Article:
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Support for year-long pro-democracy protests in Hong Kong has slipped, now getting the backing of a slim majority at 51% from the previous 58%, as the city braces for the imposition of Beijing-drafted national security legislation, a survey conducted for Reuters showed.

Protests escalated last June over a since-withdrawn bill that would have allowed extraditions of defendants to mainland China. They later morphed into a push for greater democracy, often involving violent clashes with the police. The protests have resumed, but with far fewer participants, since China announced plans for the security law, which has alarmed foreign governments and democracy activists in Hong Kong.

The survey conducted by the Hong Kong Public Opinion Research Institute between June 15 and 18 showed the legislation is opposed by a majority in the financial center but the poll also showed support for protests dropping to 51% from 58% in a previous poll conducted in March, while opposition to them rose to 34% from 28%, wrote Carol Mang and Yanni Chow for Reuters early on June 26, 2020.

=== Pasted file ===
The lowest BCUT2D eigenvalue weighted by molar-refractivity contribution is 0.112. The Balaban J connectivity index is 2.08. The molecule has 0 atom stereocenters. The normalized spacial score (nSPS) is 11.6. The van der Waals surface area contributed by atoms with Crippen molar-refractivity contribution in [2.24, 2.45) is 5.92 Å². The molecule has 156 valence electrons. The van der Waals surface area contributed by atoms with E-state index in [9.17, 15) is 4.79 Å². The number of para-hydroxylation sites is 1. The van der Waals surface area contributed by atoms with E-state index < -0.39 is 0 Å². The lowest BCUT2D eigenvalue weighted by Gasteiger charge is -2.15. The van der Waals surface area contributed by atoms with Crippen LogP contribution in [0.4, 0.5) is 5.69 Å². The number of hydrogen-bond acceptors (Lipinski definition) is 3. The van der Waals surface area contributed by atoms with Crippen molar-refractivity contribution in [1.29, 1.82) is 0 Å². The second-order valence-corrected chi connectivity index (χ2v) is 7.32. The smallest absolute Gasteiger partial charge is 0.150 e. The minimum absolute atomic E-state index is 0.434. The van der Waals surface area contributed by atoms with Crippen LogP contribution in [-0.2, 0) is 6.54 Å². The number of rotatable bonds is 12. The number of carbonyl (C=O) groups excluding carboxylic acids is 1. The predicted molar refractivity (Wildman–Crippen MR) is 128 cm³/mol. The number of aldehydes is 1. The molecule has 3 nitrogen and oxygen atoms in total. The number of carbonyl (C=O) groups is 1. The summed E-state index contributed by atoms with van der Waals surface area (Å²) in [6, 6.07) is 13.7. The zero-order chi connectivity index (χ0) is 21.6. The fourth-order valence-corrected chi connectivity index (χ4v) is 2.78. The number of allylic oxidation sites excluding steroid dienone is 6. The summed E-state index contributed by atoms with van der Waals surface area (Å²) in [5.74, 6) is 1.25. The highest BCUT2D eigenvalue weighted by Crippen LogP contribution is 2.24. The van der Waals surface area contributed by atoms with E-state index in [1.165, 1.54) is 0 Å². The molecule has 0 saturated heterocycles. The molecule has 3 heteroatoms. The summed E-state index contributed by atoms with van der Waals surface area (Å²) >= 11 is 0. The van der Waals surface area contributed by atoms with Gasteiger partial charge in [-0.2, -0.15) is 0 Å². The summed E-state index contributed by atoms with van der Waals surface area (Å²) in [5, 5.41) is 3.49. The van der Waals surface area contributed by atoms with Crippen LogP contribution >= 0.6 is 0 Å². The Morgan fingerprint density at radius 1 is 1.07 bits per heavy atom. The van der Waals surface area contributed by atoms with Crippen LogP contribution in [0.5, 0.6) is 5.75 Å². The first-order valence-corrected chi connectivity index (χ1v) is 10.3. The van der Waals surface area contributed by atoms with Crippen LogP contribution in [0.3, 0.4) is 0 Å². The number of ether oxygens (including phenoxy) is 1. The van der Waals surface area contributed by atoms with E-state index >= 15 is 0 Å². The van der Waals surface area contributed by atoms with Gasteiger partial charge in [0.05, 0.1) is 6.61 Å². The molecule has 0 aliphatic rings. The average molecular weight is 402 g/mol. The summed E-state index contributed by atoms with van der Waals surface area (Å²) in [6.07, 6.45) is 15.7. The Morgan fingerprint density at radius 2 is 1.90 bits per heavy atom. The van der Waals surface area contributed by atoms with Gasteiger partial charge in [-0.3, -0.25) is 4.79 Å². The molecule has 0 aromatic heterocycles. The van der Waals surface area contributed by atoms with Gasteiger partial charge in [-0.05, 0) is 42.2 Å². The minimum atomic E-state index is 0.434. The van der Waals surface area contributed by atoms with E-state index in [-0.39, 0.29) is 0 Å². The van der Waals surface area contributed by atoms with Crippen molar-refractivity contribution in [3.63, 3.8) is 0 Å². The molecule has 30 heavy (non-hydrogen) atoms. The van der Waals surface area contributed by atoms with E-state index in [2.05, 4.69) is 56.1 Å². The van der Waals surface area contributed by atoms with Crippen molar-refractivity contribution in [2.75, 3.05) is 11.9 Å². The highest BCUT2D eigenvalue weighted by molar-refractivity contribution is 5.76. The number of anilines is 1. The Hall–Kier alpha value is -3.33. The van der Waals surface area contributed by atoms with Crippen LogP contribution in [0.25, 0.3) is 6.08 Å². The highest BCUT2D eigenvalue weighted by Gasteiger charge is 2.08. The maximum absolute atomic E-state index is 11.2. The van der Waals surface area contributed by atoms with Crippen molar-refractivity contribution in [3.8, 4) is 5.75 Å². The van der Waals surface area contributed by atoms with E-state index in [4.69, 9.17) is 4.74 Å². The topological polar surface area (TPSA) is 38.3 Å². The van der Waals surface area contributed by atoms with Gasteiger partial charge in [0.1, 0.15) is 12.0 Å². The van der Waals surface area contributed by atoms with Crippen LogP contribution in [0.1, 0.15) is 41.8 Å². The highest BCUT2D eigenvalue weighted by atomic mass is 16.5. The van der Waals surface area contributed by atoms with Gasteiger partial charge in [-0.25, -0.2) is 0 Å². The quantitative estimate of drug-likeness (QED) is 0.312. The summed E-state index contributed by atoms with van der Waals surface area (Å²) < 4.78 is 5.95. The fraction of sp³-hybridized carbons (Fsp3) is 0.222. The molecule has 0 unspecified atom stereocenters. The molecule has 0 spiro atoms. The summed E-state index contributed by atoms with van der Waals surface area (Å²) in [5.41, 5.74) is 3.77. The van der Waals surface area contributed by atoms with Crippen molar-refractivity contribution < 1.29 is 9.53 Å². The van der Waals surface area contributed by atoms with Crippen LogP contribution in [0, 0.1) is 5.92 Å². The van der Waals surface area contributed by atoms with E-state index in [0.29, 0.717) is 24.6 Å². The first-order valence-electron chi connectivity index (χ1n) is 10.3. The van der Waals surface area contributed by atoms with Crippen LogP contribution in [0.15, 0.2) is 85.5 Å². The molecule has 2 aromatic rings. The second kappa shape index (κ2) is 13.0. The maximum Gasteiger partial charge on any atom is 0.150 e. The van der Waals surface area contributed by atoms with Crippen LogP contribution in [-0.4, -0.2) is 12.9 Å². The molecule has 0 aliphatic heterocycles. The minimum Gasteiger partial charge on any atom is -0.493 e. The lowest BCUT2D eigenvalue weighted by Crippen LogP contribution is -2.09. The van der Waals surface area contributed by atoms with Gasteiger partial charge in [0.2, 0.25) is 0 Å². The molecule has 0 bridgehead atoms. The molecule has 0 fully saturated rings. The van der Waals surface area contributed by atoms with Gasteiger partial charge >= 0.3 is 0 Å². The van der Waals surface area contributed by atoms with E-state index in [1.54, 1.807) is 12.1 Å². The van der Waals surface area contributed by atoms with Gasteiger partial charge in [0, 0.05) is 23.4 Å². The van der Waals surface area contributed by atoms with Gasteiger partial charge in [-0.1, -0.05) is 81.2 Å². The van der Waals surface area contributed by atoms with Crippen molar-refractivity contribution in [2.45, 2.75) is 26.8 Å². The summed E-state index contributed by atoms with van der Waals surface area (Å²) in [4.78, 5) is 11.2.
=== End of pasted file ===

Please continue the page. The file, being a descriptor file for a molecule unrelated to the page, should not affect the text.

“It may be psychological, because Hong Kong people see Beijing is getting more hardline,” said Ming Sing, associate professor of social sciences at Hong Kong University of Science and Technology. “If you keep insisting (on the demands) it’s impractical.”  The shift in backing for the protests has occurred mainly at the extremes, with those who strongly support them dropping to 34% from 40% and those who strongly oppose them rising to 28% from 21%. The number of those who “somewhat” support or oppose the protests remained stable.

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